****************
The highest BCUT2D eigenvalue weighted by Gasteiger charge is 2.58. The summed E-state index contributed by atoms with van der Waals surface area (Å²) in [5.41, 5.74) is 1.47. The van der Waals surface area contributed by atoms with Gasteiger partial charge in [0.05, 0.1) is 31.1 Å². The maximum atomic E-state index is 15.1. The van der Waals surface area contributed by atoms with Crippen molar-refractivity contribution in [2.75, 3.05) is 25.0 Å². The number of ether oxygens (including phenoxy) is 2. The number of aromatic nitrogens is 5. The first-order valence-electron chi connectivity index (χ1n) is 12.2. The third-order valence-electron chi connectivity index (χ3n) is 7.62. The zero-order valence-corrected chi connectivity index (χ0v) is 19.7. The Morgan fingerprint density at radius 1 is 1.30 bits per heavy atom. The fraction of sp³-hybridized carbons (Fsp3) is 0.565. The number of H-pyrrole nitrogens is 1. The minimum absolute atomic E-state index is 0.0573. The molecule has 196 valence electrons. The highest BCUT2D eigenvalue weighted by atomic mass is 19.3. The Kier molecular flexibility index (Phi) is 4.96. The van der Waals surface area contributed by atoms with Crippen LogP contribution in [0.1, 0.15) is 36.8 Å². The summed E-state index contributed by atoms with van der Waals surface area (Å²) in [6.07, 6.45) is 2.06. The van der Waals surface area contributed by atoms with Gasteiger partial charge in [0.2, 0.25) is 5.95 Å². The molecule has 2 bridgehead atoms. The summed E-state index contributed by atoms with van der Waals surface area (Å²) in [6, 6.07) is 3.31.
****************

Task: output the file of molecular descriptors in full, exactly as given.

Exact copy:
The highest BCUT2D eigenvalue weighted by Gasteiger charge is 2.58. The summed E-state index contributed by atoms with van der Waals surface area (Å²) in [5.41, 5.74) is 1.47. The van der Waals surface area contributed by atoms with Gasteiger partial charge in [0.05, 0.1) is 31.1 Å². The maximum atomic E-state index is 15.1. The van der Waals surface area contributed by atoms with Crippen molar-refractivity contribution in [2.75, 3.05) is 25.0 Å². The number of ether oxygens (including phenoxy) is 2. The number of aromatic nitrogens is 5. The first-order valence-electron chi connectivity index (χ1n) is 12.2. The third-order valence-electron chi connectivity index (χ3n) is 7.62. The zero-order valence-corrected chi connectivity index (χ0v) is 19.7. The Morgan fingerprint density at radius 1 is 1.30 bits per heavy atom. The fraction of sp³-hybridized carbons (Fsp3) is 0.565. The number of H-pyrrole nitrogens is 1. The minimum absolute atomic E-state index is 0.0573. The molecule has 196 valence electrons. The highest BCUT2D eigenvalue weighted by atomic mass is 19.3. The Kier molecular flexibility index (Phi) is 4.96. The van der Waals surface area contributed by atoms with Crippen LogP contribution in [0.1, 0.15) is 36.8 Å². The summed E-state index contributed by atoms with van der Waals surface area (Å²) in [6.07, 6.45) is 2.06. The van der Waals surface area contributed by atoms with Gasteiger partial charge in [0.2, 0.25) is 5.95 Å². The molecule has 2 bridgehead atoms. The summed E-state index contributed by atoms with van der Waals surface area (Å²) in [6, 6.07) is 3.31.